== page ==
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Honors and Awards

Ryan Truby Earns Office of Naval Research Young Investigator Award

Truby will receive $510,000 over three years to develop new artificial muscles

Northwestern Engineering’s Ryan Truby has received an Office of Naval Research’s Young Investigator Program (ONR YIP) award. 

Ryan Truby

An assistant professor of materials science and engineering and of mechanical engineering, Truby is one of 32 recipients who will share $17 million in funding from the ONR YIP. Truby, whose focus area will be “Self-Sensing, Optoelectronic Artificial Muscle Tissues for Energy Efficient Locomotion in Soft Machines,” will receive $510,000 over three years. 

The award will support Truby’s research in developing new types of soft robotic actuators. The research has the potential to shape several technologies beyond soft, bioinspired robotics, including wearable devices, haptic interfaces, and adaptable materials. 

“I’m very grateful for this opportunity,” Truby said. “This is one of the project ideas I have been most excited about launching at Northwestern. This award will support our efforts in creating high-performance artificial muscles, a research idea that truly sits at the intersection of materials, 3D printing, and robotics.”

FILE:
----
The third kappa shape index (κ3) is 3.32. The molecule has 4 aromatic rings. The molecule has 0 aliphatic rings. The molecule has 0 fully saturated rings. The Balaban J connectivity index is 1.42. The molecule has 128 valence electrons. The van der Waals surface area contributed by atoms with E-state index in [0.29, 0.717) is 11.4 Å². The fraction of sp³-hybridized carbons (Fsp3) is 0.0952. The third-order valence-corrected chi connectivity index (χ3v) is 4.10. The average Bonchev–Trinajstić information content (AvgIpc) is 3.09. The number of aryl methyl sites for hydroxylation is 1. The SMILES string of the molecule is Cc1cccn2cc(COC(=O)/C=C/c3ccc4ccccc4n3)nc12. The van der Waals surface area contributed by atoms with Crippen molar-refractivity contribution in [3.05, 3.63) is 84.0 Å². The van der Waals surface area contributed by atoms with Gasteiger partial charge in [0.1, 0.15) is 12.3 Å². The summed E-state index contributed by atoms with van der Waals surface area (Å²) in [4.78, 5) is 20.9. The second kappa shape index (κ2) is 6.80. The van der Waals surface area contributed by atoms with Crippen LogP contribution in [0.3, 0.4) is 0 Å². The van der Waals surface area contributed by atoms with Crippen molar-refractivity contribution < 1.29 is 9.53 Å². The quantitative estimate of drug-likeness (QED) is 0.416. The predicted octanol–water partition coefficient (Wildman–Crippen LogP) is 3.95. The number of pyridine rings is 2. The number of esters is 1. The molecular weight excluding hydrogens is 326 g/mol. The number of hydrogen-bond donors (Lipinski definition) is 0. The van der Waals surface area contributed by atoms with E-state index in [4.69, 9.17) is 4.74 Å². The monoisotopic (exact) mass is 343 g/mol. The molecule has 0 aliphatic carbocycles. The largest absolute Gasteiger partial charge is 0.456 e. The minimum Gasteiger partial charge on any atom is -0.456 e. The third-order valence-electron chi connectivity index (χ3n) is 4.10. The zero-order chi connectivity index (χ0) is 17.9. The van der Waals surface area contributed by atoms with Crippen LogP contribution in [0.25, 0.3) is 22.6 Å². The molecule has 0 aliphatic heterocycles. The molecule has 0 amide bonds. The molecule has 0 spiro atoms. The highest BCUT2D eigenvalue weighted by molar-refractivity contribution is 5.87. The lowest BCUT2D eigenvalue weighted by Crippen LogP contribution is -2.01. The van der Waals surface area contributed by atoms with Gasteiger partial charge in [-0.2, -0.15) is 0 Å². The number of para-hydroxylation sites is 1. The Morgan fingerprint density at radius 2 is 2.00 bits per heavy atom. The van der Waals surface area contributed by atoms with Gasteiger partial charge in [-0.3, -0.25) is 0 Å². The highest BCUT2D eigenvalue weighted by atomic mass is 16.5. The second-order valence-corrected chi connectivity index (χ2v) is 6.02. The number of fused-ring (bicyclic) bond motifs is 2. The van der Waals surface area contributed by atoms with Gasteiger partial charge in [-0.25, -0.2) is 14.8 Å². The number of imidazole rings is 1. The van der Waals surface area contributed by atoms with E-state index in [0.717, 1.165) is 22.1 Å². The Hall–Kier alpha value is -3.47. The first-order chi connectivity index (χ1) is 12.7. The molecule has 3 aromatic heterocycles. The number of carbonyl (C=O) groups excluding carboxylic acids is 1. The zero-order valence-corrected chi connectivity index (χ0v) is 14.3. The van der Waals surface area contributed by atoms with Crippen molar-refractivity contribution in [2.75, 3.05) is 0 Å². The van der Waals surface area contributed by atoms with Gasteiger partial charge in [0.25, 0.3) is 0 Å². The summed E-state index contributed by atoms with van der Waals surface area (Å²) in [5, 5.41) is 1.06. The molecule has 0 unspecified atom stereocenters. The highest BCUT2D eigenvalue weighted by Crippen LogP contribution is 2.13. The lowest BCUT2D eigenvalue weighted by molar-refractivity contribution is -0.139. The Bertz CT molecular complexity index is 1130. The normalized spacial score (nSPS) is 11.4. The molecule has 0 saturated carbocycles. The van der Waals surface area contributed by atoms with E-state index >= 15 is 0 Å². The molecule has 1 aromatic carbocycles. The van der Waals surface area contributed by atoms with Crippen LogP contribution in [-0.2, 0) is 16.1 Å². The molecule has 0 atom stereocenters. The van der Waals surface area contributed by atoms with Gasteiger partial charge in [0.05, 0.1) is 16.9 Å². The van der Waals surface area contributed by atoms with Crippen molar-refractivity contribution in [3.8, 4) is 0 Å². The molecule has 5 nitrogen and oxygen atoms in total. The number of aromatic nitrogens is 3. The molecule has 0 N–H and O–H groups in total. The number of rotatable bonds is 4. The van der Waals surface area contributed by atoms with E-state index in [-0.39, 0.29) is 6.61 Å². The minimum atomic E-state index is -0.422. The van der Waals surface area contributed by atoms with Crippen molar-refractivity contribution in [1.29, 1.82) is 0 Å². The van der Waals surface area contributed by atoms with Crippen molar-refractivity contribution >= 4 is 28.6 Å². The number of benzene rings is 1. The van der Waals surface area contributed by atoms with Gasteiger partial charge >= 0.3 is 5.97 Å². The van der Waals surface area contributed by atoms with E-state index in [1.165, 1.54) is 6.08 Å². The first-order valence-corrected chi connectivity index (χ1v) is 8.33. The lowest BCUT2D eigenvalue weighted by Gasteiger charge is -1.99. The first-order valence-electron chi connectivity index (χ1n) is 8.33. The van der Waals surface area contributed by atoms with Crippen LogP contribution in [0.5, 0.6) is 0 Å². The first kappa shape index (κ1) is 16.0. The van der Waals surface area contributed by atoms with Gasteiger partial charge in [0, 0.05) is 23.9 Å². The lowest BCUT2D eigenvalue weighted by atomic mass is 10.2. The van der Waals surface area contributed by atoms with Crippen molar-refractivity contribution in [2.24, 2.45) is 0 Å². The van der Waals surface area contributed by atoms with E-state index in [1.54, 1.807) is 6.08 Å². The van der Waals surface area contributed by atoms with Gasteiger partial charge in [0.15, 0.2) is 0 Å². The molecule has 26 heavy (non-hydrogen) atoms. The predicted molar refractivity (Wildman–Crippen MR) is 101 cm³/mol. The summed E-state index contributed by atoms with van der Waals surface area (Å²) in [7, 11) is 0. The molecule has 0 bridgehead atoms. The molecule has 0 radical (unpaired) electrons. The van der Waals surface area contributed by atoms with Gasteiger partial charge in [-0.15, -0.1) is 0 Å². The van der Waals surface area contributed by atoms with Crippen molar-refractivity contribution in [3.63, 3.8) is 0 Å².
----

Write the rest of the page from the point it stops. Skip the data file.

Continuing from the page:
The ONR YIP is a highly competitive early-career award program in which academic achievement and potential for scientific breakthrough are key factors in the evaluation process. The final candidates were chosen from more than 220 applicants — all of whom are college and university faculty and obtained a PhD within the past seven years.

Truby, who joined the McCormick School of Engineering faculty in September 2021, also earned a 2022 Young Investigator Research Program award from the Air Force Office of Scientific Research in November. Truby was granted $450,000 over three years for the proposal, “Robotic Architected Materials with Distributed Sensorimotor Capabilities via Free-form Electrochemical Composites.”

Truby’s Robotic Matter Lab at Northwestern designs material systems – or robotic materials – that provide robots unprecedented capabilities via novel material forms and functions. Its research programs focus on three core themes in pursuit of this mission: design, fabrication, and control of robotic materials.

Truby is interested in translating soft material functionalities into novel robotic capabilities, beginning with a focus on new actuation strategies for the design of artificial muscles. Central to his team’s design efforts are enabling new material properties and computationally guided fabrication of robotic materials via new methods of digitally patterning and assembling soft materials. Finally, the material systems Truby is working on require new control strategies designed specifically for soft matter devices. He is interested on leveraging machine learning and new soft sensing strategies to create more autonomous soft machines.